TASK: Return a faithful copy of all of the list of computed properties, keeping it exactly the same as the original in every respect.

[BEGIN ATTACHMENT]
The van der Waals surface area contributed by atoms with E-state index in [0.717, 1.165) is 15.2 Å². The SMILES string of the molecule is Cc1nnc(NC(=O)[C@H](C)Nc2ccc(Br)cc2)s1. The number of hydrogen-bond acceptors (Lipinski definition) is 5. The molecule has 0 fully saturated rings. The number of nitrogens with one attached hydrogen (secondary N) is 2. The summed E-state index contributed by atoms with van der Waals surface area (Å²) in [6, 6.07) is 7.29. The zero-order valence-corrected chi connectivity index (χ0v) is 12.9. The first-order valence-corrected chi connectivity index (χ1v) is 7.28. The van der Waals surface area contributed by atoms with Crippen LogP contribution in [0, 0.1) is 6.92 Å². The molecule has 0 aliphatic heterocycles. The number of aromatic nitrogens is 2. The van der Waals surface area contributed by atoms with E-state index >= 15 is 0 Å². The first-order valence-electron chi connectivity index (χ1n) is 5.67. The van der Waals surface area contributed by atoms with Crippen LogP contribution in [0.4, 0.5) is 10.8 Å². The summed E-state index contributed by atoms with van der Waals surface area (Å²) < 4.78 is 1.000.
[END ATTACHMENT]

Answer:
The van der Waals surface area contributed by atoms with E-state index in [0.717, 1.165) is 15.2 Å². The SMILES string of the molecule is Cc1nnc(NC(=O)[C@H](C)Nc2ccc(Br)cc2)s1. The number of hydrogen-bond acceptors (Lipinski definition) is 5. The molecule has 0 fully saturated rings. The number of nitrogens with one attached hydrogen (secondary N) is 2. The summed E-state index contributed by atoms with van der Waals surface area (Å²) in [6, 6.07) is 7.29. The zero-order valence-corrected chi connectivity index (χ0v) is 12.9. The first-order valence-corrected chi connectivity index (χ1v) is 7.28. The van der Waals surface area contributed by atoms with Crippen LogP contribution in [0, 0.1) is 6.92 Å². The molecule has 0 aliphatic heterocycles. The number of aromatic nitrogens is 2. The van der Waals surface area contributed by atoms with E-state index >= 15 is 0 Å². The first-order valence-electron chi connectivity index (χ1n) is 5.67. The van der Waals surface area contributed by atoms with Crippen LogP contribution in [0.4, 0.5) is 10.8 Å². The summed E-state index contributed by atoms with van der Waals surface area (Å²) < 4.78 is 1.000.